New York Times

Could open source software save New York City's bike share program?

Fail faster

A bike share program that was supposed to be launched last summer in New York City has come to a halt due to software related issues. I can't help but think that if the software was open source, these problems would have been easily resolved, eliminating worrisome delays. » Read more

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NYT features Chicago’s "Adopt-a-Sidewalk"

NYT features Chicago’s "Adopt-a-Sidewalk"

As the Windy City prepares for another major snow season, Chicago’s CTO John Tolva and team have been hard at work, turning out a robust suite of online tools to help citizens track and even support the city’s management efforts: ChicagoShovels.org. The New York Times recently featured their innovative efforts — which ranged from real-time snow plow tracking to 311-powered crowdsourcing:

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Belgian court rules that Google infringes newspaper copyrights

The Belgian Court of Appeals ruled this week that Google is infringing the copyrights of Belgian newspapers by linking to and posting portions of the articles on Google news. Google must remove all articles and photos from Belgian newspapers in French and German or face a fine of 20,000 euros per day.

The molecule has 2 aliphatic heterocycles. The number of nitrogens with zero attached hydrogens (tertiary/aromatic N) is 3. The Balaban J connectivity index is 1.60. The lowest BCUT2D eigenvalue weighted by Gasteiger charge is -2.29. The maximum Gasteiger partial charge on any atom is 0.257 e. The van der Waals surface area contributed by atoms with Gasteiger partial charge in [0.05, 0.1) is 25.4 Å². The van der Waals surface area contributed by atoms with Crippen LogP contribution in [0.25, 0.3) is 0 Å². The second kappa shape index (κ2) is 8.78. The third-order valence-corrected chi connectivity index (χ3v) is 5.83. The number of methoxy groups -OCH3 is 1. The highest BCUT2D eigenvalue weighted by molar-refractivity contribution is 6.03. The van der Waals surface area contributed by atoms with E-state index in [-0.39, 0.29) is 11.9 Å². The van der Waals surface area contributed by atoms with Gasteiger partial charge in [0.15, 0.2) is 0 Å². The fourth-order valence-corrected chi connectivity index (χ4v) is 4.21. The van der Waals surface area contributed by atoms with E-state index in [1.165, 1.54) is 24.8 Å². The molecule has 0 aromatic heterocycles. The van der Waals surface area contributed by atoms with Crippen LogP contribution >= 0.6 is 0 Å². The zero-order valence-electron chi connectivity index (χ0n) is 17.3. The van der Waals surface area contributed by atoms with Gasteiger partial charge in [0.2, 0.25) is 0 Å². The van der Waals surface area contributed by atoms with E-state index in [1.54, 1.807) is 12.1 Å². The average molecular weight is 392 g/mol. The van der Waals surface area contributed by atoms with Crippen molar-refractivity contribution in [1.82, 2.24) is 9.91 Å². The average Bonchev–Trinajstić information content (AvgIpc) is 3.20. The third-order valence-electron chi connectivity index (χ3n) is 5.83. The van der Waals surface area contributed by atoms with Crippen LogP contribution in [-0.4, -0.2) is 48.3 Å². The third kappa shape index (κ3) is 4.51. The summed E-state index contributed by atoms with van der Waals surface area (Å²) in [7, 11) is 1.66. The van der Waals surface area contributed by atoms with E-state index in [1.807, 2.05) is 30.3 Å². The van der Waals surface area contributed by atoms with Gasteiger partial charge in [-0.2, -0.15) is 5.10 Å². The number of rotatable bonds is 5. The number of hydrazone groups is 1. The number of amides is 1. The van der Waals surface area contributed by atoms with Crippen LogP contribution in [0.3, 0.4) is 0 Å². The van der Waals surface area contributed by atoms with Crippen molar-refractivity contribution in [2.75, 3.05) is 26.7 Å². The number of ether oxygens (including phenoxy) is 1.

» Read more

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Evaluating TEDx as a brand strategy

A big part of my day job is to help organizations with their brand positioning and strategy (I also write about brand strategy quite a bit over here).

So when I read the article in the New York Times this past Sunday about TEDx, the relatively new (and incredibly popular) offshoot of the legendary TED conference, I thought it might be a good opportunity to take a closer look. The issue? » Read more

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Three reasons why open source is working for Alzheimer's research

When the open source way starts finding its way to the likes of the pharmaceutical industry, it turns a few heads. A combination of free access and open data has started changing the medical research model, beginning with drug companies collaborating on research for Alzheimer's disease.

Dana Blankenhorn from ZDNet was dead on when he said » Read more

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Navigating the murky waters of the new media: Five lessons from PepsiGate

Recently PepsiCo quietly bought the rights to blog about nutrition on a highly respected science blog network. Outraged bloggers and readers at ScienceBlogs said—well, things I can't repeat here—and dubbed the debacle PepsiGate.

As you may have guessed, the blog quickly vanished, but the resulting debate provides insight into some ethical considerations around the so-called new media: the world of online citizen-based journalism. » Read more

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